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Airline travel and more disrupted by global tech outage; Nevada gets OK to sell federal public lands for affordable housing;Science Moms work to foster meaningful talks on climate change; Scientists reconsider net-zero pledges to reach climate goals.

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As Trump accepts nomination for President, delegates emphasize themes of unity and optimism envisioning 'new golden age.' But RNC convention was marked by strong opposition to LGBTQ rights, which both opened and closed the event.

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It's grass-cutting season and with it, rural lawn mower races, Montana's drive-thru blood project is easing shortages, rural Americans spend more on food when transportation costs are tallied, and a lack of good childcare is thwarting rural business owners.

Prison-to-College Pipeline Program empowers men at Parchman

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Monday, June 3, 2024   

A program in Mississippi is increasing access to educational opportunities for those behind bars.

The University of Mississippi's Prison-to-College Pipeline Program offers students at the Mississippi State Penitentiary at Parchman the option to take college courses and earn credits.

Patrick Elliot Alexander, associate professor of English and African American Studies and director of the program, said the initiative goes beyond reducing recidivism rates, explaining the courses prioritize equitable education and intellectual growth for this underserved population.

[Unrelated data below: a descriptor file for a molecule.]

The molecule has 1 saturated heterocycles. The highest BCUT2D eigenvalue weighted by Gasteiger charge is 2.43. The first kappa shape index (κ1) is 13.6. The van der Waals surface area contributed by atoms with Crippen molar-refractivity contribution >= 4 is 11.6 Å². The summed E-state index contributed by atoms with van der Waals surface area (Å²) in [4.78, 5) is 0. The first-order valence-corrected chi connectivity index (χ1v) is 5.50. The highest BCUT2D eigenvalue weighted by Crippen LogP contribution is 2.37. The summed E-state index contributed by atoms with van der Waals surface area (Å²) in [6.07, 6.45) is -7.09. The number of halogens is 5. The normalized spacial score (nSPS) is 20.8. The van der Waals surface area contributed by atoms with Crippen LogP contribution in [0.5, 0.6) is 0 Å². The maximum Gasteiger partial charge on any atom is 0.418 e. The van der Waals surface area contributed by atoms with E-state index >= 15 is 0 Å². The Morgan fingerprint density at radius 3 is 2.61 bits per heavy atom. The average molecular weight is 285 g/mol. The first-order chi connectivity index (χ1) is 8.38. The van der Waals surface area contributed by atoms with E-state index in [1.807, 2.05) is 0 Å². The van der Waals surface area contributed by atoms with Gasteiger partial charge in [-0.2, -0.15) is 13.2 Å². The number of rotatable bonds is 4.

"These courses are team-taught, student-centered. They've been humanities-based. We've taught courses in the fields of history, English and African American studies, and ranging from topics like Shakespeare, the history of Africa," Alexander outlined. "There's a great course going on right now teaching people how to write about their lives."

The program was founded in 2014 and offers a spring course and a summer course. Mississippi has one of the highest incarceration rates in the country, with more than 1,000 people in prison per 100,000 residents.

The College of Liberal Arts at the University of Mississippi and the North Carolina-based Laughing Gull Foundation provide funding for the program. Alexander is thankful to the university and provost for waiving tuition.

"There's an interest now in expanding, at least doubling, what we offer," Alexander noted. "What that means for us is the relatively small number of students that we were serving per year, no more than 50 but usually more in the ballpark of 35, might increase."

Alexander shared the words of Barry Catrer, who already had an undergraduate degree and took history courses at the penitentiary prior to his release in 2015.

"When I got out, I realized it was the program, the Prison-to-College Pipeline Program, that gave me the self-confidence to know that my life wasn't over," Alexander read. "Just because I was a convicted felon, just because I was in my mid 50s. It gave me the self-confidence to believe in myself that there were opportunities out there for me."

Alexander added the program extended its reach in 2016 to include women at the Central Mississippi Correctional Facility, thanks to the efforts of his colleague, Otis Pickett. However, challenges presented by the COVID-19 pandemic made it difficult for the program to continue.


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